On the other hand, has the share of above-the-line advertising, especially television, come down?
Television spend in our media budget today would be less than 50 per cent; this is down from a peak in 2005-’08 of around 75 to 80 per cent. Digital accounts for 30 per cent of the budget today, and it was less than 10 per cent two years ago.
Across the industry, marketing budgets have been cut, and RoI is an increased focus area. Engagement is important, and the one-to-one connect that digital delivers has started paying dividends.
We look at a campaign today and evaluate what paid, earned and owned media will deliver for it. In the last five years, paid media and earned /owned media have become equally important. The definition of earned media was that of PR value in media stories earlier. Today, the earned part is much bigger.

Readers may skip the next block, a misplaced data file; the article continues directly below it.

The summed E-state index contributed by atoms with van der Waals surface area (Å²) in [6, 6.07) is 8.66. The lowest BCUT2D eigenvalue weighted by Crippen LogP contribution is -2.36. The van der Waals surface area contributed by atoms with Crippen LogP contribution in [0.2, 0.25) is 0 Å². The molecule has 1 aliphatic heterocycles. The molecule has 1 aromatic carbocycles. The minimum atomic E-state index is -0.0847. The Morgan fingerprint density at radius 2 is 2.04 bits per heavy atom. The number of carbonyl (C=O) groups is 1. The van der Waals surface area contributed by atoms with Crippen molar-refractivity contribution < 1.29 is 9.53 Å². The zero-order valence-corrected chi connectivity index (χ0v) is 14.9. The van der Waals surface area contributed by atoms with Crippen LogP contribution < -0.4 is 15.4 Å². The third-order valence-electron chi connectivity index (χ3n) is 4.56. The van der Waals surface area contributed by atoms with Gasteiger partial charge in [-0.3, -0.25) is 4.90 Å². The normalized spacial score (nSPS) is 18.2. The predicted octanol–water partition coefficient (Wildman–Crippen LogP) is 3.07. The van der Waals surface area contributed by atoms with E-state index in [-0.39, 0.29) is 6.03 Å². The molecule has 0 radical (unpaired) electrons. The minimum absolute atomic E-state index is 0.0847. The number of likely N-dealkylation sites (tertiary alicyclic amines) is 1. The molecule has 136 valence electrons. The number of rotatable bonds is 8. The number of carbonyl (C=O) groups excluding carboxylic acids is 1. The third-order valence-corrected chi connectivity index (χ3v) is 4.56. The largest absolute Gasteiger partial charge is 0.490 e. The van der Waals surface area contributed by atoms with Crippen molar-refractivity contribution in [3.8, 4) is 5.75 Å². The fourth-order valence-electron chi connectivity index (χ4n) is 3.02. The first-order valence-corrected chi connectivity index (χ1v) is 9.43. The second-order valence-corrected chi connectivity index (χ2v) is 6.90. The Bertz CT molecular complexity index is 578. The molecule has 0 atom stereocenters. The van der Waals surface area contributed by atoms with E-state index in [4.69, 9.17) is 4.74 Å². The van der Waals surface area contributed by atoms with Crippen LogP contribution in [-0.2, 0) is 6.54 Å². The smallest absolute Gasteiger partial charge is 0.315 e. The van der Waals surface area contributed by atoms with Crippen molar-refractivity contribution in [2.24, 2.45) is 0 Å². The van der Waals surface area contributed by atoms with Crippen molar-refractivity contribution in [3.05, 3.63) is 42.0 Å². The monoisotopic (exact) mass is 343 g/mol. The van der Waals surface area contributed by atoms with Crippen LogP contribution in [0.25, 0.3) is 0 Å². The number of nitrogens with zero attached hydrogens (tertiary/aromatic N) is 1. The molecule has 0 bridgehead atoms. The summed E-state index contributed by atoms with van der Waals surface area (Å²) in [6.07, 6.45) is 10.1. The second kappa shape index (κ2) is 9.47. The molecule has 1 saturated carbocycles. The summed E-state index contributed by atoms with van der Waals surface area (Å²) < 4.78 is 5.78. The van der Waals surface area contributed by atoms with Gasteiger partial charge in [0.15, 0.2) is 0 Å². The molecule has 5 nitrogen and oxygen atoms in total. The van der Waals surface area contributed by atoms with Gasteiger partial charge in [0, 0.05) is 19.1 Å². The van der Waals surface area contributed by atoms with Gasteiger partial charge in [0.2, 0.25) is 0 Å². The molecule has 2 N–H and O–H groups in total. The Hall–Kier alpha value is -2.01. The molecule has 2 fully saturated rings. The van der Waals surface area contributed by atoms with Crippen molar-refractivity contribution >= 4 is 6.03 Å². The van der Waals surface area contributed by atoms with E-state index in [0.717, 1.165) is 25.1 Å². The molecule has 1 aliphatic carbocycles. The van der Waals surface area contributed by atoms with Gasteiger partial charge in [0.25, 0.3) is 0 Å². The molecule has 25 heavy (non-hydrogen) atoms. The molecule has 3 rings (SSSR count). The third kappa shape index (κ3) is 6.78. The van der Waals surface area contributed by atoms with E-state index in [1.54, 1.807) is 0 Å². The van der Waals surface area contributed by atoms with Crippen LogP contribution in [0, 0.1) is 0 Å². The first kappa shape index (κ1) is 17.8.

Digital accounts for 30 per cent of spends... is buying of insurance online catching up?
Digital, we believe, is the future. Digital engagement can lead to the off take of e-commerce and we are starting to see it already. It allows for two-way interaction that is also one-to-one. That can lead to closure on the Web itself.
We have an online reputation management programe on right now, where in any consumer query is responded to in 24 to 48 hours. We have invested in Facebook, Twitter and Linkedin, among other sites.
We realise that video is another critical media with which to interact with consumers online. We have recently tied up with Bangalore-based Propaganda for digital content in this regard. Videos can help a segment of online users understand insurance and buy insurance online.